Intel NVIDIA and AMD AV1 Encoders

Intel is the first GPU manufacturer to offer AV1 encoding capabilities within it Arc . graphics collection. Thanks to YouTuber EposVox, who tested the technology on an Arc A380 graphics card, we were lucky to see the encryption in action. YouTube user discovered AV1 to be highly efficient for video streams that produce low bitrate. It has outperformed all H.264 hardware encoders, such as competitor NVIDIA’s NVENC encoder.

Intel AV1 Encoder outperforms rival NVIDIA’s NVENC H.264 video codec

Many YouTube videos that are watched daily are based on the new AV1 encoding, Especially during the last few years of development. Intel AV1 Video Codec It was initially developed by the Alliance for Open Media as an open source and royalty-free video encoding format in 2015. The format is theoretically revolutionary and free, making it more accessible for users to use online. AV1 produces lower file sizes than the H.264 format, providing much greater compression capability.

In the past several years, AV1 has been increasingly adopted in video streaming platforms and has seen more extensive use in graphics card architectures, such as the NVIDIA RTX 30 series, AMD’s RDNA 2 architecture, and most recently in Intel iGPUs. Sony has also integrated the technology into the PlayStation 4 Pro gaming system.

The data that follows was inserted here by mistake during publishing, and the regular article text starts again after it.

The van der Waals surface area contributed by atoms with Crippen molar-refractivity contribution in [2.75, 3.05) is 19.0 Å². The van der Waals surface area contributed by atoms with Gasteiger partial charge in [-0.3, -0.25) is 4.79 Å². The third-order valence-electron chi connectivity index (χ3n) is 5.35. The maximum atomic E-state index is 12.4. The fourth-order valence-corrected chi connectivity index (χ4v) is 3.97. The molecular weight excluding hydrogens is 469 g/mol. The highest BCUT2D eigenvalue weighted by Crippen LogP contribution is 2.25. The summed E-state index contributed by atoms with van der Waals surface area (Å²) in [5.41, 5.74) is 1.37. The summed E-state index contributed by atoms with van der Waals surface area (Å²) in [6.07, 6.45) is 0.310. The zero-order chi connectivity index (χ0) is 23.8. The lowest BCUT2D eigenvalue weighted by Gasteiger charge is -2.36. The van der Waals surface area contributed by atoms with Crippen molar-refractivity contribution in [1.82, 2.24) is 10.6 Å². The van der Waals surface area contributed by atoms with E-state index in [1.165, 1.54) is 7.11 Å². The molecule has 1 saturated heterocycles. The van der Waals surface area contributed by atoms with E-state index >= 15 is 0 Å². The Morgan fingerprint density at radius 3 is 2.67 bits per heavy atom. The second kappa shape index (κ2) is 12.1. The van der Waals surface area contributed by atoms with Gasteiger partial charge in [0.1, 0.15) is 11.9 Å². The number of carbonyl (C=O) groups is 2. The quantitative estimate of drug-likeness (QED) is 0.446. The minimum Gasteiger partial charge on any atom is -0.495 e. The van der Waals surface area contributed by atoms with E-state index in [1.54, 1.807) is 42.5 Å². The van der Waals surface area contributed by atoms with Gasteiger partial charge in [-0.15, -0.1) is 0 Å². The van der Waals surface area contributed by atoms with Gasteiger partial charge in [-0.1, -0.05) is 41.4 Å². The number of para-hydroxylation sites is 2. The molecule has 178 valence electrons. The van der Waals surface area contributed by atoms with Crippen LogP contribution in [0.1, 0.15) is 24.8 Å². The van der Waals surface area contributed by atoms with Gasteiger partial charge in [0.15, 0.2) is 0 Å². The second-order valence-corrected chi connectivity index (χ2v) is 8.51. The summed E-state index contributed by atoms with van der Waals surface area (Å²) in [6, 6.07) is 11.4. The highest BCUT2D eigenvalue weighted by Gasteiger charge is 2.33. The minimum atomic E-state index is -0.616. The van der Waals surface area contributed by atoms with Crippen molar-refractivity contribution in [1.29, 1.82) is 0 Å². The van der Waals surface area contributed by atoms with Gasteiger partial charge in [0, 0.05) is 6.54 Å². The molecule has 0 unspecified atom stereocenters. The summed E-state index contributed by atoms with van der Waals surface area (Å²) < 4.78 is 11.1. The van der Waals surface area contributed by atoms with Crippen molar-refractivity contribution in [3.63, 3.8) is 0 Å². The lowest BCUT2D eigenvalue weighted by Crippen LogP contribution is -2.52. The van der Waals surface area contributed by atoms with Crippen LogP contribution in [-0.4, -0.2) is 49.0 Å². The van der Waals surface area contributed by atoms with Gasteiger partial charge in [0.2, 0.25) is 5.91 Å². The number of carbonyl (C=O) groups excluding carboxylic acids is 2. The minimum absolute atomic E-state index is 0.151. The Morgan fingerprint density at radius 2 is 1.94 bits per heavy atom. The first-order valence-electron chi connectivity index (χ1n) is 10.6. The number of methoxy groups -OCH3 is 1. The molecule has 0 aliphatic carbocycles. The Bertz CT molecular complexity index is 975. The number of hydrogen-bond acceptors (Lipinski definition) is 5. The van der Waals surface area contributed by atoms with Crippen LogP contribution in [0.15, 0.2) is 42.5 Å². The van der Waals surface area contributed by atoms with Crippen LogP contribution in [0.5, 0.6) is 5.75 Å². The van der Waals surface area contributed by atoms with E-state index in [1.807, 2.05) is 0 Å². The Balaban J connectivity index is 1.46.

In content creation, especially in live broadcasts, AV1 has not seen full use, even with video encoding available. Current graphics engines do not offer support for AV1 encoder engines. With the help of the program, the system processor can use the AV1 codec. However, hardware that can properly accelerate AV1 encoding has not been developed, with the exception of recent Intel graphics cards.

In the video above, EposVox developed Intel’s AV1 encoder and tested the technology against several H.264 encoders. Testing included AMD’s AMF, Intel’s Quick Sync, NVIDIA NVENC, and software options available in broadcast packages, such as the OBS broadcast software.

The YouTuber used Netflix’s VMAF benchmarking tool which allows the user to analyze the video quality by recording 0 (which is considered impossible to watch) to 100 (the best video quality imaginable). Benchmark tool comparing video quality with uncompressed video and tested at 3.5Mbps, 6Mbps and 8Mbps.

The video used was footage from Battlefield 2042. At 3.5Mbps, Intel’s AV1 video encoder scored 83 points, while at 6Mbps, it hit 90 out of 100 points available. On the other hand, NVIDIA NVENC scored 71 points at a rate of 3.5 Mbps, but 8 Mbps scored 85 points. AMD and its AMF encoder were similar to NVIDIA’s, and Intel’s Quick Sync encoder reached 76 and 87, respectively. Intel is currently using a Quick Sync encoder on the Alder Lake platform.

Benchmark testing produced by EposVox shows that the Intel AV1 video codec has a sixteen percent increase in performance better than NVIDIA and AMD.

OBS delivered amazing results with its H.264 software-based encoder preset, x264 VerySlow. The integrated program provided 78 points at 3.5 Mbps and 88 points at 6 Mbps. However, for broadcasting, it’s not a usable format, so it’s best for broadcasters to avoid the setup altogether.

Since EposVox has educated users about streaming in general, it is noticeable that 3.5 Mbps is more accessible for viewers and a great setup when using Intel and AV1 codecs. It produces more available streaming quality while using fewer resources than competitors.

news sources: TomAnd the devices s

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